I am a romantic at heart and always have been. Unfortunately, this optimism has never protected me from the fickle and cruel nature of love.
When I was six, I gave the boy I liked at school a homemade valentine’s card. It was made out of a folded piece of white A4 paper and on the front; I’d drawn a picture of myself and him in wedding attire. Perhaps I was a little forward, but I was sure this was the course of action to take to win his heart. I’d seen Four Weddings and a Funeral on VHS and it had taught me well. Wasn’t love all about grand gestures and walking down the aisle and getting soggy as you kissed in the rain? Of course, with my recent chickenpox scars and wobbly teeth, I was no Andie MacDowell. Still, I’d try my luck. I handed him the card in a corner of the playground and waited expectantly for his reaction. Quickly, he screwed it up into a ball and flung it into a nearby bin before walking away.
After that, I didn’t send a Valentines card for another fourteen years. The first half of my teenage years were a barren desert of love, accompanied only by the desperate tumbleweeds too tragic to find themselves someone. The later half was mainly filled with broken hearts and sharing cake. My first Valentines Day at University was spent in the dingy Student Union club with my also single friends, drinking our fair share of vodka and moaning about the couples lurking in corners that seemed to be permanently attached to one another’s faces.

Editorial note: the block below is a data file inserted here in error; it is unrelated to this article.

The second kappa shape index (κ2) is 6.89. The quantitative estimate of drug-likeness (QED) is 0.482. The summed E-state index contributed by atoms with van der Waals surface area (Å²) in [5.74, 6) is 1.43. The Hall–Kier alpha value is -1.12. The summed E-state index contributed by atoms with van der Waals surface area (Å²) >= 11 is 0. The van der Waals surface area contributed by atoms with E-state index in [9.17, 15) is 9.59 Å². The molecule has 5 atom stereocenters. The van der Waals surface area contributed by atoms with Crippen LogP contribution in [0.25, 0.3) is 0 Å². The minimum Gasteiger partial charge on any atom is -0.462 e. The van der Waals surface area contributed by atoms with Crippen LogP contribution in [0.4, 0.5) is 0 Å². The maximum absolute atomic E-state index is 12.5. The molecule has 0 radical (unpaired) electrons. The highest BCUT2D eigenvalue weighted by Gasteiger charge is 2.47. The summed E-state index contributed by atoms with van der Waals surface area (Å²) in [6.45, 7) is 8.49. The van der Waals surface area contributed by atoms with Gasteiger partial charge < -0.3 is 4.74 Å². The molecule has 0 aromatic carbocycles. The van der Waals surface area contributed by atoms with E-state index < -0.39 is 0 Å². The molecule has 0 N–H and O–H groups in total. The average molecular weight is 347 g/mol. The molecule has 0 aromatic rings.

By then, I had come around to the idea that Valentine’s Day was a load of rubbish. I no longer cared that I had no-one to share it with and became indifferent to the various cuddly toys and cheap cards that cluttered the shelves of our supermarkets. Yes, I was still a romantic- but surely making a special effort once a year was an insult to being in a relationship with someone? That was it. I was done with Valentine’s Day!
The next year, I barely even noticed Valentine’s arrival and instead signed myself up for a fifteen hour bar crawl with my closest friends. Half an hour in, I met a man at the bar who ordered a Guinness for his breakfast. I joked about it being a good choice. Next week, we’ll have been together two years. I might even buy him a card.